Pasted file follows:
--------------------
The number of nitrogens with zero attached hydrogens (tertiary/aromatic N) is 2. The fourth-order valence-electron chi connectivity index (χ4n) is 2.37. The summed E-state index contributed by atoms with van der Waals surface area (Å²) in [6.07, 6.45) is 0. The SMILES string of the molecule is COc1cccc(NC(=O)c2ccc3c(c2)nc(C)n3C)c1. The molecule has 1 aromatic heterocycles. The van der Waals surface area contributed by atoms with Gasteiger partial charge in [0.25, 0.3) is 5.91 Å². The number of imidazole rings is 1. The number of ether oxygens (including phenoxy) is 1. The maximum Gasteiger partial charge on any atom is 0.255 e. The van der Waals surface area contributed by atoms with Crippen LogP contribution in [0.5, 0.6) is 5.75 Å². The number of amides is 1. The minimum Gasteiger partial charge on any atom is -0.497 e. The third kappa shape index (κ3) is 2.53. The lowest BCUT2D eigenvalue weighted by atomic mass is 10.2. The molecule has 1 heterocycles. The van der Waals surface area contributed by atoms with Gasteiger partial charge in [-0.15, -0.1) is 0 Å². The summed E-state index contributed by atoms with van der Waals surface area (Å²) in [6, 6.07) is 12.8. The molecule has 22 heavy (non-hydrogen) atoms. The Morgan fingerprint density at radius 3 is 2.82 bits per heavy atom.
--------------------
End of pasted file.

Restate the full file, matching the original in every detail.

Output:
The number of nitrogens with zero attached hydrogens (tertiary/aromatic N) is 2. The fourth-order valence-electron chi connectivity index (χ4n) is 2.37. The summed E-state index contributed by atoms with van der Waals surface area (Å²) in [6.07, 6.45) is 0. The SMILES string of the molecule is COc1cccc(NC(=O)c2ccc3c(c2)nc(C)n3C)c1. The molecule has 1 aromatic heterocycles. The van der Waals surface area contributed by atoms with Gasteiger partial charge in [0.25, 0.3) is 5.91 Å². The number of imidazole rings is 1. The number of ether oxygens (including phenoxy) is 1. The maximum Gasteiger partial charge on any atom is 0.255 e. The van der Waals surface area contributed by atoms with Crippen LogP contribution in [0.5, 0.6) is 5.75 Å². The number of amides is 1. The minimum Gasteiger partial charge on any atom is -0.497 e. The third kappa shape index (κ3) is 2.53. The lowest BCUT2D eigenvalue weighted by atomic mass is 10.2. The molecule has 1 heterocycles. The van der Waals surface area contributed by atoms with Gasteiger partial charge in [-0.15, -0.1) is 0 Å². The summed E-state index contributed by atoms with van der Waals surface area (Å²) in [6, 6.07) is 12.8. The molecule has 22 heavy (non-hydrogen) atoms. The Morgan fingerprint density at radius 3 is 2.82 bits per heavy atom.